I have often thought that if the U.S. were as well run across the board as is the National Park Service and the Coast Guard, we would have one really exceptional and responsive form of government. Wishful thinking aside, however, and recognizing that even the NPS has a (relatively small) share of the bureaucratic pie in Washington, D.C., it has been my privilege to meet, learn from, and work with literally hundreds of park rangers in the field who do an outstanding job of administering, protecting and interpreting the 398 units that are currently under the jurisdiction of our National Park Service.
Day in and day out, these committed public servants, aided by a substantial cast of volunteers, can, almost without exception, be characterized as knowledgeable, friendly, helpful and cognizant of the fact that their jobs can be defined as working for, representing and serving us, each a part owner of the world’s greatest collection of historic, scenic and geologic treasures, rather than the other way around.
It is sometimes difficult to imagine much in the line of real service being provided in a day when lackadaisical attitudes and “good enough” mentalities are all too frequently encountered when dealing with “service” personnel. Yet I have found that NPS employees do take their jobs extremely seriously, even when posted to infrequently visited (especially during wintertime!), lesser-known parklands in the “wilds” of North Dakota, Alaska or Oklahoma, or even to some relatively obscure NPS historic sites that are overshadowed by their much more popular neighbors.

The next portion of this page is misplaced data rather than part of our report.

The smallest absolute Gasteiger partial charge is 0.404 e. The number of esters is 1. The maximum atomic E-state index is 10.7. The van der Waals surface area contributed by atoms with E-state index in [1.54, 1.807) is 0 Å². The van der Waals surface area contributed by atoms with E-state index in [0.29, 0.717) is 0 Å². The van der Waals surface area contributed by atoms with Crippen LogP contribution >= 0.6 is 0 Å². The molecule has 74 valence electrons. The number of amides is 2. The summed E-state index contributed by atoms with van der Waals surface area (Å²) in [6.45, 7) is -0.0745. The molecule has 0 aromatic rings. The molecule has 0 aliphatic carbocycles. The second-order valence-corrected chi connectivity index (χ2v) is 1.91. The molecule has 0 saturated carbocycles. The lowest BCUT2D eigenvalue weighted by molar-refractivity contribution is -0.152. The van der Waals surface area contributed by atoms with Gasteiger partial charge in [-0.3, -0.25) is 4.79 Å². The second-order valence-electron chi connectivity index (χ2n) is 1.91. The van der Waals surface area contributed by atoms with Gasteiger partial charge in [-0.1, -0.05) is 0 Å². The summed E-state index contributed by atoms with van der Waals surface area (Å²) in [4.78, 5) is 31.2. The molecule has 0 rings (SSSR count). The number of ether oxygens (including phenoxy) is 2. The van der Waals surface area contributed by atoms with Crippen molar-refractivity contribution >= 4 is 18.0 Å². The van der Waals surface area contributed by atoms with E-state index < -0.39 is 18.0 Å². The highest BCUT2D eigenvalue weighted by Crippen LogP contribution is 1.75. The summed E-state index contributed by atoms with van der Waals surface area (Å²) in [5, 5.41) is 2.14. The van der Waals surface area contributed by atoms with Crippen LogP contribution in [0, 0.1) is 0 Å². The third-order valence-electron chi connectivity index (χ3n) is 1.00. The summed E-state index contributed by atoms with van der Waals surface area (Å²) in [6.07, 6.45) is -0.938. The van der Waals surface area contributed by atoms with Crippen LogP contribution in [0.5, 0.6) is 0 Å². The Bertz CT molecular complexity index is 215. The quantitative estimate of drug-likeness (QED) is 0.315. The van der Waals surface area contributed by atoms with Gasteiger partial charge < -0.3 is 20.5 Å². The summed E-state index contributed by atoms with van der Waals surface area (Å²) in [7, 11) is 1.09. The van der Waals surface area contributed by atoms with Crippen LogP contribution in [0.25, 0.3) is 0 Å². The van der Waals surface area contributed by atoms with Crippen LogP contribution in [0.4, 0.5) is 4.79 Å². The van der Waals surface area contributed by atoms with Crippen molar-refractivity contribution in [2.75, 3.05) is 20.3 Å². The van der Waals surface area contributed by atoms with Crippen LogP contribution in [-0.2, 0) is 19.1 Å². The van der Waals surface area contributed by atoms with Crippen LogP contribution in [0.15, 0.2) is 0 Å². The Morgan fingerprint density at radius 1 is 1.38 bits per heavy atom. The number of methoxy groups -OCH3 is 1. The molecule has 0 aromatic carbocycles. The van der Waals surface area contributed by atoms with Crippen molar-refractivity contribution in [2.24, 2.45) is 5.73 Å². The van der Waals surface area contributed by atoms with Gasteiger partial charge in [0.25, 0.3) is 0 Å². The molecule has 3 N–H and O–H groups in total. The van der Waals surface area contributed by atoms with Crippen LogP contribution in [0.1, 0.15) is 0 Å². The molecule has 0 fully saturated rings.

I am presently on a personal quest to visit all of our NPS-administered facilities, a journey than, as of this week, has reached 339 different units or just over 85% of the existing (but gradually expanding) total. By next summer, I hope to have made all 379 sites in the continental U.S., Hawaii and the Caribbean, leaving only 19 well “off-the-beaten-path” units in Alaska, Guam, and American Samoa.
This effort has been made immeasurably easier, more educational, and simply more enjoyable because of the countless fine NPS rangers that have assisted me along the way. As we continue to approach the NPS centennial in 2016, I propose that we take the time to often doff our own headgear, whether fedoras, cowboy hats, or (in my case) baseball caps, in tribute to those exceptional ladies and gentlemen who wear their own “Smokey the Bear” ranger hats with pride, dignity and professionalism.
Minuteman Missile National Historic Site, SD